So, I am pretty familiar with things when a router is used. To my knowledge, packets travel from Computer A to the router, then the router directs it to Computer B. Problem solved. I get confused when the router is taken out. How can computers within close physical proximity communicate with one another without a router?
Routers route between networks. When two computers are in the same network, they communicate directly together (usually through a switch) without any router being involved.
When two computers are in two different networks, then they need a (or several) router(s).
The subnet mask in the IP configuration is what is used to determine if the target computer is in the same network or not as the sending computer (there's plenty answer on this subject in this site already).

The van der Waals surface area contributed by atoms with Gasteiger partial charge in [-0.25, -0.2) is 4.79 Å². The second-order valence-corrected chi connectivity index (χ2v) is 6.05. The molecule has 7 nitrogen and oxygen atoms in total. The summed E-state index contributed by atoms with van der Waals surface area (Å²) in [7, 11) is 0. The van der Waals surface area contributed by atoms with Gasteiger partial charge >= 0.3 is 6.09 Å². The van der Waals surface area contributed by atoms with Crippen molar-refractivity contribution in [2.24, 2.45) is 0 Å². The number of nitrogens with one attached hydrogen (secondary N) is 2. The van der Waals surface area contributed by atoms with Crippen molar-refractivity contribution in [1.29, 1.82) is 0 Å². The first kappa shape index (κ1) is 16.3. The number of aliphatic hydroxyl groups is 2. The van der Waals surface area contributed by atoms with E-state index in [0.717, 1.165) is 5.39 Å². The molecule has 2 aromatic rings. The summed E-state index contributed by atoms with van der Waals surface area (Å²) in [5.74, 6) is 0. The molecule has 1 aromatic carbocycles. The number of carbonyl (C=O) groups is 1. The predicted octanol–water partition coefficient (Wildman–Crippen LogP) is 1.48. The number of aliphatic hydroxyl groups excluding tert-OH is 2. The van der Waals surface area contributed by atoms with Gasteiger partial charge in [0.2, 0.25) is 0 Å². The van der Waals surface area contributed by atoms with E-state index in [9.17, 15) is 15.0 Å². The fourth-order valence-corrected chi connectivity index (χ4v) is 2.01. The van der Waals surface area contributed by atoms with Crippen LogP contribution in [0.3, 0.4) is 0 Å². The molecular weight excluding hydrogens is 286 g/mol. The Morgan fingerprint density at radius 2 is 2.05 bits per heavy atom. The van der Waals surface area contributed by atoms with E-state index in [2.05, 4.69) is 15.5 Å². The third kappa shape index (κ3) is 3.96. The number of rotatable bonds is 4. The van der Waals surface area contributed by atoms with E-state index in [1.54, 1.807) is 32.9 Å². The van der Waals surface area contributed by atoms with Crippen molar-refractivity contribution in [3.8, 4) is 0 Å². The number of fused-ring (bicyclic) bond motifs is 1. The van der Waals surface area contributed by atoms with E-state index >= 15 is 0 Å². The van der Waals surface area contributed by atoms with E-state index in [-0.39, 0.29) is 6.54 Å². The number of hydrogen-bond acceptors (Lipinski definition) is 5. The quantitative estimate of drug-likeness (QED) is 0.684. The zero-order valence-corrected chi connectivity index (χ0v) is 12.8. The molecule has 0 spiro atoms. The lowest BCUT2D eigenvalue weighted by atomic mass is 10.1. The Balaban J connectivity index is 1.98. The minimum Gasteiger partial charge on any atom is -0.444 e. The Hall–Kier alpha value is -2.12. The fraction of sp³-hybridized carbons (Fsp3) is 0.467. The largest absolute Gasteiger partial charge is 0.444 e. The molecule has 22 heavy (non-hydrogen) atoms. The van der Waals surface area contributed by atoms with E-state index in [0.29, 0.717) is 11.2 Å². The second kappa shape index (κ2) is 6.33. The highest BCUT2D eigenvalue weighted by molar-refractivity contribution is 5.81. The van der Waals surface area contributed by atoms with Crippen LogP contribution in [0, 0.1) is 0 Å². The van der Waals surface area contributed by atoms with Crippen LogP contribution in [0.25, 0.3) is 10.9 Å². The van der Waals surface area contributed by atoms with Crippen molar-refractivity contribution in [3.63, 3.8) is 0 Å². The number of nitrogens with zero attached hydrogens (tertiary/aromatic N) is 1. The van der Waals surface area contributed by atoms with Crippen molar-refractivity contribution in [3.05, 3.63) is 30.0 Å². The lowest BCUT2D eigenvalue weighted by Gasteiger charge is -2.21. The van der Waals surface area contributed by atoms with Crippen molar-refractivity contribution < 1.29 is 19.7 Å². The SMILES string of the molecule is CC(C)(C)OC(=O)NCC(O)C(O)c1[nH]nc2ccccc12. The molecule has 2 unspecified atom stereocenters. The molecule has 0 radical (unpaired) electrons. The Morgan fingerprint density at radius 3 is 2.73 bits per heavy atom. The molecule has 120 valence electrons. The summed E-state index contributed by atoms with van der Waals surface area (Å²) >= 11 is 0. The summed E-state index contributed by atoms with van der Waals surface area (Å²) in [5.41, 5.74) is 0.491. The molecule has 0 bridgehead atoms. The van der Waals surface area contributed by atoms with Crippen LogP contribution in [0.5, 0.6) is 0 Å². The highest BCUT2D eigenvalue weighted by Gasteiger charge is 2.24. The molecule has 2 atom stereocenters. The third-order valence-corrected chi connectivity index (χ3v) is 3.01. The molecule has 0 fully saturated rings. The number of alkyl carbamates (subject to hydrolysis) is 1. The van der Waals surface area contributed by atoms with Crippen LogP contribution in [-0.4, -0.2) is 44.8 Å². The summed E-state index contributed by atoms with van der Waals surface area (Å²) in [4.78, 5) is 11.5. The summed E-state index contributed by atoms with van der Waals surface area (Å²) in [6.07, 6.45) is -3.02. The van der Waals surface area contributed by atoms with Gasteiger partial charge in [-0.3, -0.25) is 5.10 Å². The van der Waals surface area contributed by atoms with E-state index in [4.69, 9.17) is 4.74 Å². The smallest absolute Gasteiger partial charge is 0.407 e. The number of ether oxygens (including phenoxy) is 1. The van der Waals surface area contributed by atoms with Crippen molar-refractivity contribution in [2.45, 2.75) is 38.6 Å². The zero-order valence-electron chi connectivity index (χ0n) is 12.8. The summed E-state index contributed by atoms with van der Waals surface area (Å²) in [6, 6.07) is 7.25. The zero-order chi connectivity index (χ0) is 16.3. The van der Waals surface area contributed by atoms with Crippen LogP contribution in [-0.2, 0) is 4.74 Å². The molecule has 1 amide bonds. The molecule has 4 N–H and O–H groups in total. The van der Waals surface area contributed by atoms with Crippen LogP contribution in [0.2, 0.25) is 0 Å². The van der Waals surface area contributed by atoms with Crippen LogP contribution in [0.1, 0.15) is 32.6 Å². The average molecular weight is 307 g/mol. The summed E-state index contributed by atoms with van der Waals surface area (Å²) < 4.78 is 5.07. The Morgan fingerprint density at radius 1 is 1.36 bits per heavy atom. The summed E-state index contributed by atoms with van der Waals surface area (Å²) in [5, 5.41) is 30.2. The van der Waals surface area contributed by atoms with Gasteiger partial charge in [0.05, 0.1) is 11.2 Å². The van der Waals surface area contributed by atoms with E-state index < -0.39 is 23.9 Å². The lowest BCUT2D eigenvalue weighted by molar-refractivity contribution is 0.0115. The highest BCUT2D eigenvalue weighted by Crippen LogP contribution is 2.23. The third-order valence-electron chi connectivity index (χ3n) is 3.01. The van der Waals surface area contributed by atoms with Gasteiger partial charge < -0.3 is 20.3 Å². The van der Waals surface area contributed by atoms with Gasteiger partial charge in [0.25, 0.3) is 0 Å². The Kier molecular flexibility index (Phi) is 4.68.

In the simplest scenario, you can connect two hosts directly with each other by Ethernet.
- If the link doesn't come up you'll need a crossover cable. Most NICs support Auto MDI-X nowadays and crossovers aren't required any more.
- The hosts need to be manually configured with static IP addresses (from the same subnet). Depending on the default or configuration, some hosts automatically fall back to Zeroconf aka APIPA addresses (169.254.x.y) which should also work.
- Name resolution likely won't work. Either use the hosts' IP addresses or create a workaround (e.g. using the local hosts files).
Also, you can use any simple Ethernet switch to connect two or more hosts together into a shared network. This removes the crossover problem (if relevant), the rest is the same.
A router is only required when you want to connect that switch to another network.